Amy Walter, one of the country's top non-partisan political analysts, says she's not entirely surprised by the election results because the anxiety about globalization, cultural demographic and technological change made many Americans constantly uneasy.
"Demographically Republicans remain behind the eight ball when you look at the country as a whole," Walter said.
But after the 2012 election Republicans came out with what they called "the autopsy" and started to build a strategy for how to appeal to a wider variety of voters — as the white voter base began to shrink.
Donald Trump and the GOP took to focusing on the places Hillary Clinton was not appealing.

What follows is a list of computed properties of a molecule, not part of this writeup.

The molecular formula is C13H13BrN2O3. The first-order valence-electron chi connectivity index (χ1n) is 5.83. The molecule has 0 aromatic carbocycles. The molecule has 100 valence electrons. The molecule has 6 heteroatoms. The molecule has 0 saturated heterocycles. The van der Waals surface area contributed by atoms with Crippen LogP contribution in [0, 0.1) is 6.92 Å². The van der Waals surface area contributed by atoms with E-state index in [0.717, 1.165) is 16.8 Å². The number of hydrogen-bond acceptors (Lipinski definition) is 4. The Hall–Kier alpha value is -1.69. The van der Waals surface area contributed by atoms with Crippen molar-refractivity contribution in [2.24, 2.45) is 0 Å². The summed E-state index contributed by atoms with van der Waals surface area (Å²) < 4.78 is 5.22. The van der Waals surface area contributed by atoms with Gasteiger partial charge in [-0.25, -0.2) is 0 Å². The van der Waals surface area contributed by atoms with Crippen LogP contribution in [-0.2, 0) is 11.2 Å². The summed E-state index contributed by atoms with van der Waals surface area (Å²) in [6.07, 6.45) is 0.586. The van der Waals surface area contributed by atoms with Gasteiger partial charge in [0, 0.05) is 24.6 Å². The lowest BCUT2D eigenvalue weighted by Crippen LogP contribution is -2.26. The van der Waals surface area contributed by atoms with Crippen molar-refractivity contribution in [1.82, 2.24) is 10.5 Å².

Walter pointed to the voter flip in Minnesota among white working class voters as an example of how Trump was able to win the Electoral College.
"(Trump) did it by winning in the most vulnerable places, this is the geographic problem I was talking about, the most vulnerable places for the Democrats," she said. "Which are places that are whiter, that are less urban, that are not as diverse on a whole host of levels and of course the rust belt was that weak place."
Amy Walter, national editor of the Cook Political Report, spoke December 1, 2016 in Minneapolis at the Economic Club of Minnesota.
The introduction was given by the chairman of the Economic Club, University of North Dakota President Mark Kennedy.
To listen to the event, click the audio player above.
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